Research Article

Educational Technology Research and Development

, Volume 59, Issue 4, pp 465-486

First online:

Socioeconomic strata, mobile technology, and education: a comparative analysis

  • Paul KimAffiliated withStanford University Email author 
  • , Teresita HagashiAffiliated withCETYS Universidad
  • , Laura CarilloAffiliated withCETYS Universidad
  • , Irina GonzalesAffiliated withStanford University
  • , Tamas MakanyAffiliated withStanford University
  • , Bommi LeeAffiliated withStanford University
  • , Alberto GàrateAffiliated withCETYS Universidad

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Mobile devices are highly portable, easily distributable, substantially affordable, and have the potential to be pedagogically complementary resources in education. This study, incorporating mixed method analyses, discusses the implications of a mobile learning technology-based learning model in two public primary schools near the Mexico-USA border in the state of Baja California, Mexico. One school was located in an urban slum and the other in a rural village community. Empirical and ethnographic data were collected through a series of achievement tests, observations, surveys, and interviews involving 160 s grade school children recruited by convenience sampling. The general technology infrastructure, distinctive features of mobile learning to supplement literacy development, profound contextual phenomena arising from the two uniquely underserved communities, and social factors possibly influencing the educational experiences are discussed. The findings suggest that students in the rural village, seriously lacking educational resources and technology exposure, may have benefited substantially more from mobile technologies than urban school students possibly due to their relatively higher socio-economic status and higher parental involvement and interest in education. In contrast, there was no evidence of interaction with parental education levels, the experience of teachers or school principals, or the teacher’s perception or preparation of the technology. Overall, the mobile learning technology adoption was rapid, seamless, and actively driven by the students rather than the teacher. The challenges of the phenomenal migratory nature of most families in this unique geographical region are also discussed to benefit future studies.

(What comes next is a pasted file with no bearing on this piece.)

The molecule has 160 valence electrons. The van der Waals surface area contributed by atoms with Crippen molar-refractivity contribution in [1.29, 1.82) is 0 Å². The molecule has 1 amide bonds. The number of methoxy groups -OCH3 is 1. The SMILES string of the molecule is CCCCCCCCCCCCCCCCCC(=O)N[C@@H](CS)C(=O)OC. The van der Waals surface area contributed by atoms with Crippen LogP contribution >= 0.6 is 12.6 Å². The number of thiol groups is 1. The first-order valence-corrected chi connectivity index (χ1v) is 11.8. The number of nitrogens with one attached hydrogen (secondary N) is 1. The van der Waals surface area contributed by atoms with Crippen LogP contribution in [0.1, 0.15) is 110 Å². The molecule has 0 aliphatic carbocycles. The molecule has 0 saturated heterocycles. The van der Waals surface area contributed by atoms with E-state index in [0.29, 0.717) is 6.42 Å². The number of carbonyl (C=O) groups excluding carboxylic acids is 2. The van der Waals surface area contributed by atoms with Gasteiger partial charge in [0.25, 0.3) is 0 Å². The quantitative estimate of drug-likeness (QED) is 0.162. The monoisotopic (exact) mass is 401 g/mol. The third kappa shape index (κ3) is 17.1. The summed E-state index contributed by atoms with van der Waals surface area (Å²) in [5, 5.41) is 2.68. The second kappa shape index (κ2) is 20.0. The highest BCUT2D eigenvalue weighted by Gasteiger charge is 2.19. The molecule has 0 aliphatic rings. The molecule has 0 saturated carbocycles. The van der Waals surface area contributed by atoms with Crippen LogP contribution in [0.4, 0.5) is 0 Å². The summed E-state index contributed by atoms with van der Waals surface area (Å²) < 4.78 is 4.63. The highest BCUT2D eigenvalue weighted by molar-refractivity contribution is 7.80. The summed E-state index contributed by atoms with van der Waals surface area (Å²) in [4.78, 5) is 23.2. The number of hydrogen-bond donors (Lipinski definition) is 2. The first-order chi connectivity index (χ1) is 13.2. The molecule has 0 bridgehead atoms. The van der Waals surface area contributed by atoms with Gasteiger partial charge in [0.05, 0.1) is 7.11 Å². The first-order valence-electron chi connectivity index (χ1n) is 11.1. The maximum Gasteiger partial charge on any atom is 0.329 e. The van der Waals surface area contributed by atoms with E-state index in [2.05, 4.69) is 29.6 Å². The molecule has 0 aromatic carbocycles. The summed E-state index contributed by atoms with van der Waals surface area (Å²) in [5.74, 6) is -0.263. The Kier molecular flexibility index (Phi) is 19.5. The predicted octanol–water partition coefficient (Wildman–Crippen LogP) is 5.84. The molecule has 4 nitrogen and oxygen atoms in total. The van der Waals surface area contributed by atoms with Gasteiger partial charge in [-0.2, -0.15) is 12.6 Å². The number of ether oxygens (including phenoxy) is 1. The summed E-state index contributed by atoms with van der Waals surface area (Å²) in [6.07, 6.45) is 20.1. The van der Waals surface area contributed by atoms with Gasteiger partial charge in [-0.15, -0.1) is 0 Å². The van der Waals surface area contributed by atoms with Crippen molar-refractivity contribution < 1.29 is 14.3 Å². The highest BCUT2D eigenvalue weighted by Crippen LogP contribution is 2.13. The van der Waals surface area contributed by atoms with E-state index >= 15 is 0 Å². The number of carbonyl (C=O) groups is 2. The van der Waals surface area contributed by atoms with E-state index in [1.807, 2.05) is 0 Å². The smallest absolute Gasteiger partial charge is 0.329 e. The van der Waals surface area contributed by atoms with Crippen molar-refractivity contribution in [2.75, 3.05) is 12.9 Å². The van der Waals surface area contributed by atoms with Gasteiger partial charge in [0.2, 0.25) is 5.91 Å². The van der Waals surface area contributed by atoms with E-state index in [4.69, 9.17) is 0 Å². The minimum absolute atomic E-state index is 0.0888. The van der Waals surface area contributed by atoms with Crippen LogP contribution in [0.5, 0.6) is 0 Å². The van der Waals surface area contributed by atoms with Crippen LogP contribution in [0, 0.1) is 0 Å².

Mobile learning Rural Urban Mexico Literacy development